more humanly relatable one that includes faith and feelings, does not
in any way disqualify him from having the right to write it.
Not that any one person, or any one book, could attest to every word,
action or intention of Jesus so as to present him in a way for all to
know and appreciate as he perhaps wanted to be known and appreciated
(for his purposes, not our interpretation of his purposes), but many
give it a shot; they write from their own passion and/or their own
knowledge and understanding. I offer my own considerations for seeing
Jesus as the non-Zealot I believe he was.
First, a definition of the word zealot: Someone who believes they are
right to do whatever will help their political or religious ideas to
succeed, even if it is cruel or unfair. Zealot: A member of an ancient
Jewish sect in Judea in the first century who fought to the death
against the Romans and who killed or persecuted Jews who collaborated
with the Romans.
May I remind readers that Jesus didn’t even fight to save himself
either when he was arrested or at his trial? And being either cruel or
unfair was the opposite of what Jesus stood for and how he lived his
life. He taught men to return good for evil, to overcome evil with
If Jesus taught that it was all about doing the Father’s will (and
that Father would be God, call him by whatever name you will), it was
obviously not about his (Jesus’) will. He was not in any way militant.
He taught that the world is not to be regarded as an enemy. And
although he employed the practice of nonresistance, he did not teach
passive tolerance of wrongdoing. He made it plain that he approved of
the social punishment of evildoers and criminals, and that the civil
government must sometimes employ force for the maintenance of social
order and in the execution of justice. But while he abhorred the idea
of retaliation, he did not teach or advocate becoming a passive
sufferer or victim of injustice. Surely we remember Jesus saying, in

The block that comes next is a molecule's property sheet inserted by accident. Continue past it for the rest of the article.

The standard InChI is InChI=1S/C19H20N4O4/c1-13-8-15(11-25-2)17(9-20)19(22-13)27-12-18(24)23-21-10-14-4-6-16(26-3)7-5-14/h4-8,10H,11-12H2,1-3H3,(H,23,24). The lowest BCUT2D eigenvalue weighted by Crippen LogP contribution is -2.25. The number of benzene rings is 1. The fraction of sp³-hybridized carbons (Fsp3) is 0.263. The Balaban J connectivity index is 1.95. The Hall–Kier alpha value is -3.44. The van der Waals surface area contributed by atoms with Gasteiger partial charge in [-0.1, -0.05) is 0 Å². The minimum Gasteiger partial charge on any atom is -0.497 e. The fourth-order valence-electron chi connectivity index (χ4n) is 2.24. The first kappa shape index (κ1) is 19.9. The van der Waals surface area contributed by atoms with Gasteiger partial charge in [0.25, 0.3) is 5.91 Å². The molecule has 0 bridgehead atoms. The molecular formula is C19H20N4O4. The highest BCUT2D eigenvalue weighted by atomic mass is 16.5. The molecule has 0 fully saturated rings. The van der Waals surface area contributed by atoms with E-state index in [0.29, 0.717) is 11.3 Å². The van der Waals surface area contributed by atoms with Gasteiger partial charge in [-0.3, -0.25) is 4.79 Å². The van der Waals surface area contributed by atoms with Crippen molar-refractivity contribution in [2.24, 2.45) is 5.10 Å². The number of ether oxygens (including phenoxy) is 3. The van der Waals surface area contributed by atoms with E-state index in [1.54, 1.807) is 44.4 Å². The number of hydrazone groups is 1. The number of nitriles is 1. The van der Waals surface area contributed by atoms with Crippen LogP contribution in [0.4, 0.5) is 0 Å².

so many words, “When an enemy smites you on one cheek, do not stand
there dumb and passive but in positive attitude turn the other cheek.”
He meant for us to take the positive initiative to return good for
evil. And he was a man of infinite patience.
I acquiesce to the research and knowledge of Dr. Aslan, yet scholars
do not know everything. By entitling his book as he did, he of course
is calling Jesus a Zealot. In Jesus’ time, as we know, there was much
rebellion against the payment of taxes to Rome. And there was also the
beginning of a strong nationalist party which was to be called the
Zealots. The Zealots, unlike the Pharisees, weren’t willing to await
the coming of the Messiah, and thought to bring things to a head
through political revolt. They even brought their plan to Jesus in
Nazareth, but he refused to join them.
Jesus was always careful to avoid the political snares of his enemies.
And he did not revolt against paying taxes, saying rather, “Render to
Caesar the things that are Caesar’s and to God the things which are
God’s.” In his personal life he was duly observant of all civil laws
and regulations, while in his public teachings he ignored the civic,
social, and economic realms since he was only concerned with the
principles of man’s inner and personal spiritual life.
I will probably read Dr. Aslan’s book to see how a strictly scholarly
researcher — and a once Christian-now-Muslim one at that — sees Jesus.
The Jesus I know, however, is no Zealot. If I could design a
combination Son of Man-Son of God to be as perfect as possible and be
a role model for all us lowly and imperfect human beings, I know I
couldn’t even come close to the reality of the Jesus that already is.
Zealot? I think not.
Maramis Choufani is the Managing Editor of the Las Vegas Tribune. She
writes a weekly column in this newspaper. To contact Maramis, email
her at email@example.com.